Consider a Lagrangian $L$ which depends on a number of fields $F_1$, $\cdots$, $F_N$ and their (spacetime) derivatives. Each of those fields $F_n$ is valued in $\mathbb{R}^{k_n}$.

  1. Is the Standard model Lagrangian (or more restrictively, QED, QCD, EW-theory if that's easier to investigate) a special case of this setting ? (What I mean by that is : can we represent all the fields $F_1,\cdots,F_N$ that are independent dynamical variables in the standard model Lagrangian, as valued in an euclidean space (using of course identifications such as $\mathbb{C}=\mathbb{R}^2$, $\mathcal{M}_n(\mathbb{R})=\mathbb{R}^{n^2}$, etc.).

  2. If the answer to the previous question is yes, what choice of $N$ and $(k_n)_{1\leq n\leq N}$ can we take to possibly describe the Lagrangian of the SM ?

  • 2
    I'll leave the details of your actual question for someone more qualified to answer, but it's worth noting that your definition of "degrees of freedom" doesn't always agree with the usual definition of "degrees of freedom" used by high-energy physicists. Some of the fields that appear in the SM Lagrangian don't actually appear with time-derivatives ($A_0$ is the classic example), and some other fields are arbitrary due to gauge symmetry. So although you need four real numbers to specify $A^\mu$ at every point in space, the field only has two degrees of freedom in the usual sense. – Michael Seifert Jun 2 '16 at 17:55
  • Comment to the post (v3): This question seems too broad. Subquestion 3 is related to and links therein. To reopen this post consider to remove subquestion 3. – Qmechanic Jun 2 '16 at 17:58
  • Thank you for you comment, I know indeed that my N, and $(k_n)$ are not exactly the "degrees of freedom" used commonly, but I didn't know how to call them really. I think they are still relevant however, and may be related to the classical definition. And I suppose also they will change depending we add a gauge-fixing term or not. – Jon-S Jun 2 '16 at 17:59
  • I will remove question 3 – Jon-S Jun 2 '16 at 18:05
  • 1. Yes; 2. Educated guess and verified experimentally – Rodriguez Jun 2 '16 at 18:11
up vote 0 down vote accepted
  1. Yes but with lots of subtleties to be described in (2).

  2. The main questions to be settled are:

    • whether we count just the fields (configuration space) or fields and their derivatives (phase space)
    • whether we count the fermions along with bosons, or separately (I will count them separately), and whether we double the number for them
    • because the Standard Model has a gauge symmetry, whether we count the unphysical "gauge" degrees of freedom.

OK, let's look at all the fields. First, the fermionic degrees of freedom. They don't really have any configuration or phase space isomorphic to any ${\mathbb R}^N$ because the "classical values" of fermionic values are anticommuting Grassmann numbers that can't be equal to any ordinary real numbers because the latter commute.

If we say that the electron's Dirac field has 4 complex fermionic degrees of freedom (components), the Standard Model's first generation of quarks and leptons has:

  • 1 Dirac field for electron, 1/2 Dirac field for left-handed neutrino, 3 Dirac fields for up quark (3 colors), 3 Dirac fields for down quarks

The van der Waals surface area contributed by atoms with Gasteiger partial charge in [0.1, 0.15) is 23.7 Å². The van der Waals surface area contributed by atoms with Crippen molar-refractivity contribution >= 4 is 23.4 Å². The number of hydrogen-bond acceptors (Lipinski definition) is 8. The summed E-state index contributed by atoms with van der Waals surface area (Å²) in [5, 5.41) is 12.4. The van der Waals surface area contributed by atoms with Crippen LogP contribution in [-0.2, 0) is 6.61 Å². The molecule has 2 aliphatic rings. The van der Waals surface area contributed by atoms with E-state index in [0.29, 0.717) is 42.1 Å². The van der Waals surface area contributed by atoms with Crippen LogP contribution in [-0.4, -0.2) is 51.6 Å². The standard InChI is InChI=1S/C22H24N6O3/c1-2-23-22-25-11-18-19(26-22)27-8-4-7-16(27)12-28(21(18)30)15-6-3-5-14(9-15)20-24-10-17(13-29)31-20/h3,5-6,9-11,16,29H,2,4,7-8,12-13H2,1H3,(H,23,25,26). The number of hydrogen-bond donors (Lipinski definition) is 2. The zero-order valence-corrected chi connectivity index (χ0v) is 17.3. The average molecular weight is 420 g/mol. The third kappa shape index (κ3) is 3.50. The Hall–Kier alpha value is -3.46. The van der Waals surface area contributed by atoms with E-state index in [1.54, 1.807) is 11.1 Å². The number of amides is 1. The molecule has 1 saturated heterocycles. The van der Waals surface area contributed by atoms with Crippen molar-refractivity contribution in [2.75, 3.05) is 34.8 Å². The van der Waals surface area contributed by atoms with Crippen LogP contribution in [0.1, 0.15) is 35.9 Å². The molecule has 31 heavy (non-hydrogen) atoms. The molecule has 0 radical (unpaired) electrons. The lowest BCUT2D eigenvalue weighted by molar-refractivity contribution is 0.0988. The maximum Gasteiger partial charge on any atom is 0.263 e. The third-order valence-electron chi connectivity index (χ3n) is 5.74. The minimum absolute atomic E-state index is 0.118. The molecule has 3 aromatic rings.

which is 7.5 Dirac fields or 15 Weyl fields (it becomes 16 if we add right-handed neutrinos, so far not observed), or 30 complex fermionic components per generation. There are 3 generations so there are 90 fermionic (field-like) degrees of freedom.

The counting of the fermions was easy – except that the "number of degrees of freedom" may sometimes be halved or doubled depending on conventions.

The counting of bosons is a bit subtle. The Standard Model has the electromagnetic field which may be said to have four $A_\mu$ off-shell components, a vector. The Standard Model has the gauge group $SU(3) \times SU(2) \times U(1)$ whose dimension is $8+3+1=12$ so it has "12 copies" of the photon's gauge field. You could say it's 48 components. On top of that, there is the Higgs doublet which has 2 complex i.e. 4 real components, so it's 52 off-shell bosonic components in total.

However, this counting overstates the bosonic degrees of freedom because of the gauge symmetry. That makes not just 1 but two components among $A_\mu$ unphysical. A better counting is to count the on-shell degrees of freedom, the types of "particles that can actually be produced". This counting is more independent of the particular way to deal with gauge symmetries etc. – and this on-shell counting is needed to match bosons and fermions in supersymmetry, among other things.

In this counting, there are 2 transverse physical polarizations of a photon, so it is $A_x$ and $A_y$ components only if the photon moves in the $z$-direction, and this 2 is multiplied by 12, so we get 24, and then we add the 4 real Higgs components which don't have any unphysical degrees of freedom. The total is "28 types of particles" – 26 times what a real Klein Gordon field has. One may still count the phase space coordinates to get 56.

This 26 may also be obtained by counting massive bosons. Photons and gluons (1+8 generators) are massless, so they give $9\times 2 = 18$, and $W^+,W^-,Z_0$ are massive, those have three polarizations, so $9$ from the massive bosons. That's 27 in total and add one physical Higgs scalar (the remaining three components of the Higgs were the Goldstone modes eaten by the massive bosons), to get 28 again.

Per every point and counting on-shell physical (after gauge-fixing etc.) polarizations only, the Standard Model has 28 real bosonic fields (plus 28 of their derivatives) plus 90 fermionic complex fields (their derivatives are not counted because the fermions' equations of motion are first-order).

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